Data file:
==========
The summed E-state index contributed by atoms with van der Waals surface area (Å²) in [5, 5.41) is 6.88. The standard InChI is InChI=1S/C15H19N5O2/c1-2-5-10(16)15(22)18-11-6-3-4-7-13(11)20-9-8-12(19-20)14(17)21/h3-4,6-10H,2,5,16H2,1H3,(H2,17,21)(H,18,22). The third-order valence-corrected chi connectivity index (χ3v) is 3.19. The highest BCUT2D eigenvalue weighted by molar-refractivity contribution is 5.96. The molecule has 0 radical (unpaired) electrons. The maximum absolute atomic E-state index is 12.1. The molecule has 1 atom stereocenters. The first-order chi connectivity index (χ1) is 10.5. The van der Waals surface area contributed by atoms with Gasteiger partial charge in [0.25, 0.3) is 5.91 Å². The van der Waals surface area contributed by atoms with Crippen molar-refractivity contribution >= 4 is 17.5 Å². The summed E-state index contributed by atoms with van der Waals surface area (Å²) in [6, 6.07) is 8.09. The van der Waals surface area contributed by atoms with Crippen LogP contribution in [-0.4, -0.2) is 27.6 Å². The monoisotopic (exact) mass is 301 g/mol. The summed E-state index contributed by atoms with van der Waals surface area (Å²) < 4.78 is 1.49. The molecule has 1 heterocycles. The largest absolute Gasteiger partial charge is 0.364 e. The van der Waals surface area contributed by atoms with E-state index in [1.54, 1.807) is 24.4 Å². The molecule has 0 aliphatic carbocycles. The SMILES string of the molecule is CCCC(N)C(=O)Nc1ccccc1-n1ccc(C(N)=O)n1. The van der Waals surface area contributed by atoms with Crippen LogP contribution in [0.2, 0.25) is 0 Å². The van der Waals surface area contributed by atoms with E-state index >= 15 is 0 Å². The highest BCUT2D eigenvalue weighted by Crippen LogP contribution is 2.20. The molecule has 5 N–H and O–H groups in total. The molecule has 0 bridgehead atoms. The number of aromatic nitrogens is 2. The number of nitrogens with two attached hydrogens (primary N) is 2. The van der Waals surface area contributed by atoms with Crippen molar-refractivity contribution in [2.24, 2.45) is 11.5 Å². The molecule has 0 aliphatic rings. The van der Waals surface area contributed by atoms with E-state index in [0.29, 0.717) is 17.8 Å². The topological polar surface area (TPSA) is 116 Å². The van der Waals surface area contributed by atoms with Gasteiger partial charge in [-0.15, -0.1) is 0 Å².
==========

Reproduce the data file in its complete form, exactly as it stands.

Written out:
The summed E-state index contributed by atoms with van der Waals surface area (Å²) in [5, 5.41) is 6.88. The standard InChI is InChI=1S/C15H19N5O2/c1-2-5-10(16)15(22)18-11-6-3-4-7-13(11)20-9-8-12(19-20)14(17)21/h3-4,6-10H,2,5,16H2,1H3,(H2,17,21)(H,18,22). The third-order valence-corrected chi connectivity index (χ3v) is 3.19. The highest BCUT2D eigenvalue weighted by molar-refractivity contribution is 5.96. The molecule has 0 radical (unpaired) electrons. The maximum absolute atomic E-state index is 12.1. The molecule has 1 atom stereocenters. The first-order chi connectivity index (χ1) is 10.5. The van der Waals surface area contributed by atoms with Gasteiger partial charge in [0.25, 0.3) is 5.91 Å². The van der Waals surface area contributed by atoms with Crippen molar-refractivity contribution >= 4 is 17.5 Å². The summed E-state index contributed by atoms with van der Waals surface area (Å²) in [6, 6.07) is 8.09. The van der Waals surface area contributed by atoms with Crippen LogP contribution in [-0.4, -0.2) is 27.6 Å². The monoisotopic (exact) mass is 301 g/mol. The summed E-state index contributed by atoms with van der Waals surface area (Å²) < 4.78 is 1.49. The molecule has 1 heterocycles. The largest absolute Gasteiger partial charge is 0.364 e. The van der Waals surface area contributed by atoms with E-state index in [1.54, 1.807) is 24.4 Å². The molecule has 0 aliphatic carbocycles. The SMILES string of the molecule is CCCC(N)C(=O)Nc1ccccc1-n1ccc(C(N)=O)n1. The van der Waals surface area contributed by atoms with Crippen LogP contribution in [0.2, 0.25) is 0 Å². The van der Waals surface area contributed by atoms with E-state index >= 15 is 0 Å². The highest BCUT2D eigenvalue weighted by Crippen LogP contribution is 2.20. The molecule has 5 N–H and O–H groups in total. The molecule has 0 bridgehead atoms. The number of aromatic nitrogens is 2. The number of nitrogens with two attached hydrogens (primary N) is 2. The van der Waals surface area contributed by atoms with Crippen molar-refractivity contribution in [2.24, 2.45) is 11.5 Å². The molecule has 0 aliphatic rings. The van der Waals surface area contributed by atoms with E-state index in [0.29, 0.717) is 17.8 Å². The topological polar surface area (TPSA) is 116 Å². The van der Waals surface area contributed by atoms with Gasteiger partial charge in [-0.15, -0.1) is 0 Å².